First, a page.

If pig farming is your life’s aspiration…
You’ll want to ensure the property you are about to purchase is not subject to restrictions that prohibit such use. Even on agricultural land, restrictions may apply.
There are a couple of ways to determine if the property you love is subject to Conditions, Covenants, and Restrictions (CCRs). Sellers are supposed to disclose if their property is subject to any type of use restrictions so it should be included right in the listing information.
Most REALTORS® keep information about major developments handy. There are, however, some areas and circumstances under which a seller or their agent may not be aware that the property is subject to CCRs. This is especially true if only a few lots are affected and a formal association does not exist.
CCRs should be noted on the Preliminary Title Report. The title report will contain a document number associated with the recorded CCRs. With this, a copy can be requested. A recent preliminary title report will have a hyperlink to the CCRs.
CCRs are generally meant to protect property values.
They are normally enforced thru the powers granted to a formal association. Most associations can collect established fees, authorize repairs and maintenance, administer community facilities and make decisions for the affected homeowners.
Associations (including condo associations) normally have the authority to file liens and foreclose properties whose owners do not pay the required fees. Less clear is how violations of CCRs can be addressed if there is no formal association. For instance, there are CCRs associated with the 8-10 home subdivision where we live but we do not have a formal association to enforce the restrictions.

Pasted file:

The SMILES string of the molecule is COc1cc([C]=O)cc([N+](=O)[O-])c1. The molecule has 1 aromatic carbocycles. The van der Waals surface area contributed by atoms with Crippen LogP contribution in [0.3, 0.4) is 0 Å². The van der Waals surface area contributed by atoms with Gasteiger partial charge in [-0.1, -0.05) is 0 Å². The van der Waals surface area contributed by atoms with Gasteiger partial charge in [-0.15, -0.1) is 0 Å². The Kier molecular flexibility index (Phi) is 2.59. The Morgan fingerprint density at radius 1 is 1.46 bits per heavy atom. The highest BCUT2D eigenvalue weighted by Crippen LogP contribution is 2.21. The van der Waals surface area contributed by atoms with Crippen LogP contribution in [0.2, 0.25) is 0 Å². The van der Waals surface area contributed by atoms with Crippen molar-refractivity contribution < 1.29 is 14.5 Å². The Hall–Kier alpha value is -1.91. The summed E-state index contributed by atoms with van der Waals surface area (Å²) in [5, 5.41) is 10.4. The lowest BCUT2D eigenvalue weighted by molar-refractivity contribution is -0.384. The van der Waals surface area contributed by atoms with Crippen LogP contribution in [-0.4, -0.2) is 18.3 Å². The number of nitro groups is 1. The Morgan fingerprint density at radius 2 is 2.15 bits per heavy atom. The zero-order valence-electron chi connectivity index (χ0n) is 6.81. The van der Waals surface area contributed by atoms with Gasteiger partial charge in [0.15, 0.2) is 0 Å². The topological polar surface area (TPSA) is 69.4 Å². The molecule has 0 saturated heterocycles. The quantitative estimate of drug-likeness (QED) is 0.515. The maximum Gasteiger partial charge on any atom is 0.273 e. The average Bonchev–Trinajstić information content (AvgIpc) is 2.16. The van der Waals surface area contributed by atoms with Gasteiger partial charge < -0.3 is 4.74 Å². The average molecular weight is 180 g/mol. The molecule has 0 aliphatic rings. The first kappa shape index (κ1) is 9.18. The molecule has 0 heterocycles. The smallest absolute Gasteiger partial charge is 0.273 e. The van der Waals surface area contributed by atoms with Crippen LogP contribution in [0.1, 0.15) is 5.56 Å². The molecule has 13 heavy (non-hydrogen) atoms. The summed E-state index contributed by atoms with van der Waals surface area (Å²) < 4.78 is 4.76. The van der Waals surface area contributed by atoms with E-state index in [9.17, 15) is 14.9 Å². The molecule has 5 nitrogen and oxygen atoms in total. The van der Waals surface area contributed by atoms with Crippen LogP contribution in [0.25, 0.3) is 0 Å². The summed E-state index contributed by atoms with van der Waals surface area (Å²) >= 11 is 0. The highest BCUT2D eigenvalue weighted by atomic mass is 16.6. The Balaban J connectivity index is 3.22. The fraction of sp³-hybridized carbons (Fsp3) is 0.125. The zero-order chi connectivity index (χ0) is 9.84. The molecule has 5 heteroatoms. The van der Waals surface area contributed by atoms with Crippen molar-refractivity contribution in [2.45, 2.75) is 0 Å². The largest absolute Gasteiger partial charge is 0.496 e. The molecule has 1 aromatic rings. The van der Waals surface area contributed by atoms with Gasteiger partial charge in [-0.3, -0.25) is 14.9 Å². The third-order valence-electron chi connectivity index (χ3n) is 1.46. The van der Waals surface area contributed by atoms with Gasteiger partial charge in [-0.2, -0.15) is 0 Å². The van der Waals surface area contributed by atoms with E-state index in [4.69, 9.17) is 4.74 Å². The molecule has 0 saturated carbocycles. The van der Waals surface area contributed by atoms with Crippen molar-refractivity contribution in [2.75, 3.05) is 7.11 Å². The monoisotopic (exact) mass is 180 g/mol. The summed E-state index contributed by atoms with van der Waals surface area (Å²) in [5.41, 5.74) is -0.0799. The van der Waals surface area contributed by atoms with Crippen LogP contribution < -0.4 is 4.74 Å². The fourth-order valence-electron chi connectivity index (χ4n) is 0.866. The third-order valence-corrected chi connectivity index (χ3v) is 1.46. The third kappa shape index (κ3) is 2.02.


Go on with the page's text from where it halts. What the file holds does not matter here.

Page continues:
If, as an example, one of our CCRs prohibited us from having small, yappy dogs, in order for our neighbors to enforce this hypothetical provision, they’d likely have to hire an attorney. If we refuse to comply after being asked, formal legal action would be the next step. Enforcing CCRs without an organized association and established procedures for compliance is difficult and less likely to occur. It doesn’t, however, mean it never happens.
Interestingly, neither the County Planning Department nor the Building Division checks plans against recorded CCRs. They are also not charged with enforcement. Only you know your intended use. Be sure you ask because you know what they say about assuming.
Check your preliminary title report or call the association. Most formal associations are happy to field any questions you have. After all, they are always recruiting new volunteers.